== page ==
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I've been playing DOTA 2 on a lenovo laptop perfectly for some time on very low graphics. I just recently acquired an asus laptop with all-around better specs and it plays DOTA at a much higher visual quality.

My problem with this new Asus is that when i run dota the fps will drop from 50 fps to about 15-16 fps every 10 seconds which is ruining the experience.

I had my IT friend maximize the performance and he also reapplied a better quality thermal paste to the laptop and same deal, lag spikes.

I feel like this is not an internet issue because i can switch right over to the lower-specs Lenovo and it will run Dota with no lag.

Any possible diagnoses?

Edit: the game runs perfectly fine on my lenovo laptop that has significantly less impressive specs. The asus should outrun my Lenovo on any game

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    Having the same problem; it's VAC playing up, due to not meeting the minimum requirements, which is what's stated plus a bit. There's nothing you can do. Just a question: What's your computer specs and DoTA 2 settings? – aytimothy Dec 30 '14 at 10:08
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    possible duplicate of Dota 2 lag spike every 10 seconds – Studoku Dec 30 '14 at 10:38
  • Here is my laptop specs: Intel® Core™ i7 3520M 3.6 GHz Processor Intel® Chief River Chipset HM76 DDR3 1600 MHz SDRAM, 2 x SO-DIMM 8Gb ram Integrated Intel® HD Graphics 4000 My Dota settings don't really matter because the lag drops happen no matter how high or low i set my visual graphics to. This problem still persisted with lowest quality settings – Sean Louis Auguste Dec 30 '14 at 10:49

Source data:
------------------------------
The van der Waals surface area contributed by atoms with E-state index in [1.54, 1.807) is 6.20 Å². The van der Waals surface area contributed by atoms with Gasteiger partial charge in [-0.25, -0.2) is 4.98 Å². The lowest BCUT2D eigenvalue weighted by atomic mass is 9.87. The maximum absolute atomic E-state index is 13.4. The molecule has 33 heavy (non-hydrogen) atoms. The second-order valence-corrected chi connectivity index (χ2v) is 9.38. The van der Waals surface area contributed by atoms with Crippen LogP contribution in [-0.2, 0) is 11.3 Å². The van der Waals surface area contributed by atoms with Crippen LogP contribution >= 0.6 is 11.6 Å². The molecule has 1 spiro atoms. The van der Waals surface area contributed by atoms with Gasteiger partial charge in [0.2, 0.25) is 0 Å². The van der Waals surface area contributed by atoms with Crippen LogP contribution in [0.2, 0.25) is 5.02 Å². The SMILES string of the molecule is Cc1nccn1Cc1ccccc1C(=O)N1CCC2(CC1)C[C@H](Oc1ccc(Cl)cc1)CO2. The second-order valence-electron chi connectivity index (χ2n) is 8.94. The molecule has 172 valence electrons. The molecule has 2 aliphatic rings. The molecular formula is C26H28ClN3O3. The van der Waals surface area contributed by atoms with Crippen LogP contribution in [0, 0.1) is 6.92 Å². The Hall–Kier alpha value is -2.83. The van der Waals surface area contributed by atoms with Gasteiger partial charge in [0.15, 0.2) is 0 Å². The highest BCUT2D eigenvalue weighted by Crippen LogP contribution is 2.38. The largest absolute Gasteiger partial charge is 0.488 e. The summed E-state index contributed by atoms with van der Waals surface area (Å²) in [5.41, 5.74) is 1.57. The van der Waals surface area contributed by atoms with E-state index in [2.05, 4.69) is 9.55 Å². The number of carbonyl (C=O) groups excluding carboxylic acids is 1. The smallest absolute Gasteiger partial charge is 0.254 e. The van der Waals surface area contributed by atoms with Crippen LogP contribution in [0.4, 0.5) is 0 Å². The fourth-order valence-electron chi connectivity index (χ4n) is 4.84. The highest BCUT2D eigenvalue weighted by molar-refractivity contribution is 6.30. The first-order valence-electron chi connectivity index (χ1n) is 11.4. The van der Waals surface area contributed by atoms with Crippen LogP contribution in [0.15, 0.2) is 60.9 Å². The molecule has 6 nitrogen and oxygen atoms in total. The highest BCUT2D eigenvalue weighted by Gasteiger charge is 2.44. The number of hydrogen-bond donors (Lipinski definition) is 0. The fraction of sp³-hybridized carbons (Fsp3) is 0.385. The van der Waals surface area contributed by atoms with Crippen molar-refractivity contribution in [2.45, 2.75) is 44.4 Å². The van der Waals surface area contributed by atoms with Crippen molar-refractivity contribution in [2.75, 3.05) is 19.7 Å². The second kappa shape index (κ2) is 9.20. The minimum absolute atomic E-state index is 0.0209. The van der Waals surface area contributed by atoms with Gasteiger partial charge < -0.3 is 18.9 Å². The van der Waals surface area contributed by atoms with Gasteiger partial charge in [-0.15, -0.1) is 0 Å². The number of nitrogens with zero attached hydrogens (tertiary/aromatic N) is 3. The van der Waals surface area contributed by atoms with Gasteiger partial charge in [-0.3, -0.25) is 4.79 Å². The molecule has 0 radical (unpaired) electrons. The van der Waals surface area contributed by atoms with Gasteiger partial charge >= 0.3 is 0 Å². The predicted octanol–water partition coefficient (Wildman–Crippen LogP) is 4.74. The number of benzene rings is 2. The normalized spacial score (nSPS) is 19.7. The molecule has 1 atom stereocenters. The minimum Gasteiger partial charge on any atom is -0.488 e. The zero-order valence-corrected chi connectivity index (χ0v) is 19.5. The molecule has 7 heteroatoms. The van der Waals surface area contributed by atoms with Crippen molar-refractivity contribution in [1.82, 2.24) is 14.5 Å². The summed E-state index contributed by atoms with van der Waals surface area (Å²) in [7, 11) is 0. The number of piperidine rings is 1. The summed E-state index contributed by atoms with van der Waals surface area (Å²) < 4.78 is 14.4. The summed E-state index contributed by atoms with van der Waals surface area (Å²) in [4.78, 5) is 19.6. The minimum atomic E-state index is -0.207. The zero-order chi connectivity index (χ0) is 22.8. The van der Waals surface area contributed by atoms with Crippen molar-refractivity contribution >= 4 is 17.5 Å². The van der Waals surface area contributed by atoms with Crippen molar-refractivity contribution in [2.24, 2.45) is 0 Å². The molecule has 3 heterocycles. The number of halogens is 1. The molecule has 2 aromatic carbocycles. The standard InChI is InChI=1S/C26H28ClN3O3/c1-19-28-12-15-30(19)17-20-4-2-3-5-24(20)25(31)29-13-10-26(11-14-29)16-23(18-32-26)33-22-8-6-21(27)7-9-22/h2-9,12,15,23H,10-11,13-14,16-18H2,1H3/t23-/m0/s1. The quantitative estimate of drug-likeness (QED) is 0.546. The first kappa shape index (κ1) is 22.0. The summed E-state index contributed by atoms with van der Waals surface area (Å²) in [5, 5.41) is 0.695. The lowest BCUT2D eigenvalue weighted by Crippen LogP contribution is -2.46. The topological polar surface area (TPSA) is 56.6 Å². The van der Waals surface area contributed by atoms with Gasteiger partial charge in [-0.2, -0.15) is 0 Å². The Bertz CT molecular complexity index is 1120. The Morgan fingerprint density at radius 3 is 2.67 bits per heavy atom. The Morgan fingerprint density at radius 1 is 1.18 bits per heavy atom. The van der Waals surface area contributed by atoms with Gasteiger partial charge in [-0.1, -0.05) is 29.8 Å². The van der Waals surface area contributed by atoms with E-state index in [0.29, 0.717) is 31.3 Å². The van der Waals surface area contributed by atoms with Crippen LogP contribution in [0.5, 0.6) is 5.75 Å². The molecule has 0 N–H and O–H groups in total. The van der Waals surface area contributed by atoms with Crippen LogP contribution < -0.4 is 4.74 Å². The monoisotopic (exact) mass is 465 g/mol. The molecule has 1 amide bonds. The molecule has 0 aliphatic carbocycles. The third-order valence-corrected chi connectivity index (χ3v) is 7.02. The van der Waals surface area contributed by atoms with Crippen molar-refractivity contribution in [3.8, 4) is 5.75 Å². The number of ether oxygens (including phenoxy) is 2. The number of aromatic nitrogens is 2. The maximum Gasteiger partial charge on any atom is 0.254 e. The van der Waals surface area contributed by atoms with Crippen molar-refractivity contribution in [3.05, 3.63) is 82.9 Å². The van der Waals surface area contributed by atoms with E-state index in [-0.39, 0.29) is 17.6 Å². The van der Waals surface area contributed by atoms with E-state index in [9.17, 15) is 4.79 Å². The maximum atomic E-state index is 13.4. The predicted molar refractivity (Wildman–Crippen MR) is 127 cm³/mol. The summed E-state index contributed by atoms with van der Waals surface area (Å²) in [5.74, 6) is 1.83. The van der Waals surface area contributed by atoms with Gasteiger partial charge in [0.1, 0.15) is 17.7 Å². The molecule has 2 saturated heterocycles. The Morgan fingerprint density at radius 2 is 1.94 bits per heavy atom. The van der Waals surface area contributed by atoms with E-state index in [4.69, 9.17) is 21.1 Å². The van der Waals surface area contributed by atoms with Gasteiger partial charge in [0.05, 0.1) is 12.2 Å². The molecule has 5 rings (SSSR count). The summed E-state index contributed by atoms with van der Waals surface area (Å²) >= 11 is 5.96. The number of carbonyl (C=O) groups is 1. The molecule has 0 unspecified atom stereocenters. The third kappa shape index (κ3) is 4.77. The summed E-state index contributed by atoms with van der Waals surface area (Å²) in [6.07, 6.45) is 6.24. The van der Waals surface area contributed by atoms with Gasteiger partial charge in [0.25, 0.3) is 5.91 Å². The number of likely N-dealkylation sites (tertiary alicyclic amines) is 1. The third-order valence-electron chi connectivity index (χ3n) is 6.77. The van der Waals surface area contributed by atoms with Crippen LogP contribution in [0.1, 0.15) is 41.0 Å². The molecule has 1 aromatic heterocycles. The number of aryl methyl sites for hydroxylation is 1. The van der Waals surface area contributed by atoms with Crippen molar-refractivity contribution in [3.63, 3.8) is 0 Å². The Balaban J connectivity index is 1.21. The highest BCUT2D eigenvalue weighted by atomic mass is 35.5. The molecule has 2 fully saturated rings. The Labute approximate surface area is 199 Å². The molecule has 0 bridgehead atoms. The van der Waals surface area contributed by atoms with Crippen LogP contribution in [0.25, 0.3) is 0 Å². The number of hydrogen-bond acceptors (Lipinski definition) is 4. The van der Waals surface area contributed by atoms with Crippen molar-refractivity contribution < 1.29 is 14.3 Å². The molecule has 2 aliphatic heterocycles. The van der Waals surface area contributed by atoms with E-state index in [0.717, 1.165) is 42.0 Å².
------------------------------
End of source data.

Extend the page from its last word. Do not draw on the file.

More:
• Most likely it's because your hard drive isn't read/writing fast enough. VAC tends to read/write to your disk to detect cheats. Try closing your background tasks. – aytimothy Dec 30 '14 at 11:30
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    @SeanLouisAuguste, it's most likely then (awkwardly, but most likely) your hard drive doesn't read/write fast enough. Because VAC read/writes to the hard drive frequently (don't know what it's doing, since Valve usually keeps this a secret), and that the Source Engine doesn't have a very efficient way of reading its data (.vpk or unpacked) files. – aytimothy Dec 30 '14 at 11:35
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Why?

Drops in framerate due to other reasons (other than graphics) could only be attributed to the VAC system, as it has been known to read/write to your system heavily. The game itself (with VAC stripped) doesn't use a lot at all.

As for what VAC does? Nobody knows - Valve has been very secretive about this.

Try running DoTA 2 without VAC (using the -insecure launch option) and compare the performance.
In my experience, ASUS laptops have been known to have terrible processors and hard drives, in comparison with the RAM your machine has, even if you're only word processing. Proof Needed

Update: The Valve Anti-cheat System has been known to check the game's memory to check for any malicious changes such as the freezing of memory values, which attributes to quite a bit of its memory and processor usage.


How do I fix?